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The Iranian Assault

By Margot Englander, Editor-in-Chief



Following the October 7th Hamas attack on Israel and the subsequent Israel-Hamas war, Israel’s global standing has become damaged as Israel has become the subject of growing international criticism. It is indisputable that Israel’s relationship with many countries has deteriorated. This is shown through the fact that almost every country in South America has cut diplomatic ties with Israel. On the other hand, most African countries (while condemning Israel) have not made any significant moves. The most interesting relationships to study, however, are Israel’s ties with its Arab neighbors, which became apparent following the Iranian assault on Israel in April. 

In the early morning of April 14, 2024, Iran attacked Israel directly (not through any of its many proxies, which include Hamas, Hezbollah, and the Houthis) through an unprecedented wave of missiles and drones. Weapons were launched directly from Iran, as well as from Syria and Yemen, and the attack was accompanied by a barrage of rocket fire from Hezbollah in Lebanon and Hamas in the Gaza Strip. So many entities are at play that it can be hard to keep track. This attack on Israel pulled in multiple nations, framing the conflict as the United States and the West against Iran, Russia, and China. The United States Central Command – which has worked with Israel since 2011 – has continuously worked to foster a relationship between the United States and Middle Eastern partners, both Israeli and Arab. The fruit of their labor became evident as Iraq, Jordan, Saudi Arabia, Qatar, the UAE, and Kuwait aided Israel by providing intelligence and intercepting Iranian missiles and drones. They have tried to downplay their aid and kept quiet about their role. 

Iranian-Israeli tensions have long simmered among the backdrop of the Middle East. Since the 1979 revolution, Iran has been vehemently anti-Israel and has cultivated a strong “axis of resistance” network in Lebanon, Iraq, Yemen, and Palestinian territories. Today, these groups – Hamas, Hezbollah, the Houthis, and others  – are more partners than proxies. In addition to the war in Gaza, Israel has been strategically targeting critical figures of the axis of resistance, and over 18 members of the IGRCC Qods force members have been killed since October 7th (not including the attack on Iran’s Damascus embassy compound). Iran telegraphed its intentions to strike Israel to the United States and several Arab and European capitals and claimed that their strike would be relatively limited. 99% of the attack vessels were thwarted, there was minor damage to Israeli infrastructure, and a seven-year-old in a Bedouin-Arab town was critically injured.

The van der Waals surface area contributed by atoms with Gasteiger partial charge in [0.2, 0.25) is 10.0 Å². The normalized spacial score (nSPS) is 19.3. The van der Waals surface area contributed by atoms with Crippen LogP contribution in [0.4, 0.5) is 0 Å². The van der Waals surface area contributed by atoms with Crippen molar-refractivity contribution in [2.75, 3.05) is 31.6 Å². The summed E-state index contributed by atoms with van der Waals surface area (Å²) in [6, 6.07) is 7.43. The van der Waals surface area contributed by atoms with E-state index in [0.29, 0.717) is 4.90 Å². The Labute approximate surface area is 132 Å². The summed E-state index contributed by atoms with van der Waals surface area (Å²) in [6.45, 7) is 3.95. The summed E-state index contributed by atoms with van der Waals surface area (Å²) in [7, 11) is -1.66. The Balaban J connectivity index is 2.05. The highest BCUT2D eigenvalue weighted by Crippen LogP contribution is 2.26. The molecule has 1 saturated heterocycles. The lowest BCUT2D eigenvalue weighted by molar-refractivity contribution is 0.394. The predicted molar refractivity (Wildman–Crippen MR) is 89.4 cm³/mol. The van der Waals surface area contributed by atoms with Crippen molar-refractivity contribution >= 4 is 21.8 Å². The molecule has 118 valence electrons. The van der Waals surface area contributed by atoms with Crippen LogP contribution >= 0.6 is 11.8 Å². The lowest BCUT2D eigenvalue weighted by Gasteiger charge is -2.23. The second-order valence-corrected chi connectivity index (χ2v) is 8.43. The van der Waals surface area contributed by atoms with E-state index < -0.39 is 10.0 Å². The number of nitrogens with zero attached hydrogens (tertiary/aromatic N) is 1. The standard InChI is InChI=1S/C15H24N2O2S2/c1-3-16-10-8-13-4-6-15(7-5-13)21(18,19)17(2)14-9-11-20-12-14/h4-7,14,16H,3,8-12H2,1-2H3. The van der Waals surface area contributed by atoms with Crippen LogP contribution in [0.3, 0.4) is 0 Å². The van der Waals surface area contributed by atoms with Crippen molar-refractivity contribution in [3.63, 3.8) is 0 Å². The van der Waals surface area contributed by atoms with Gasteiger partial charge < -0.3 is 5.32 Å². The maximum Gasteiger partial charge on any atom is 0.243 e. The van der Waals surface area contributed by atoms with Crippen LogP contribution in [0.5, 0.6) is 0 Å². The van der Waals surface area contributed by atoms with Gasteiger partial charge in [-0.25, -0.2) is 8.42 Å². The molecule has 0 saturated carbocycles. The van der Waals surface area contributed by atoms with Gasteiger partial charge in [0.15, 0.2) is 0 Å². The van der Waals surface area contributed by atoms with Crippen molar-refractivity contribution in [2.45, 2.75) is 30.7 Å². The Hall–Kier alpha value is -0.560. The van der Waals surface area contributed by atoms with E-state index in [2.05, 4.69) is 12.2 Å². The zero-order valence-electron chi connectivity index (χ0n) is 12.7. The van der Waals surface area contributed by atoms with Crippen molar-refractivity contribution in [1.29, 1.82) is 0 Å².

So, was the Iranian attack successful? If Iran was attempting to damage Israel, they would not have given up the element of surprise and would have pulled in power from the capable Hezbollah group up in Israel’s north. However, they did not. Their attack was a successful intelligence-gathering mission about Israel’s defense capabilities and its network of allies. Iran forced Israel and the United States to pay 10x the amount to defend Israel that Iran paid to launch the attack. This does not mean that Iran’s strike was overwhelmingly a success either. It had its fair share of consequences – namely, the end to Israel’s isolation in the Middle East. Israel was losing global support as the Israel-Hamas war raged on. It seemed as if every day, more countries were turning their backs on Israel as the death count mounted. Iran’s attack changed the narrative as the West has rallied behind Israel. Jordan and Saudi Arabia shared intelligence, contributed military power, and downed Iranian drones that flew into their airspace. April 14th brought a powerful image of Israelis, Arabs, and Westerners uniting to take down their common enemy. 





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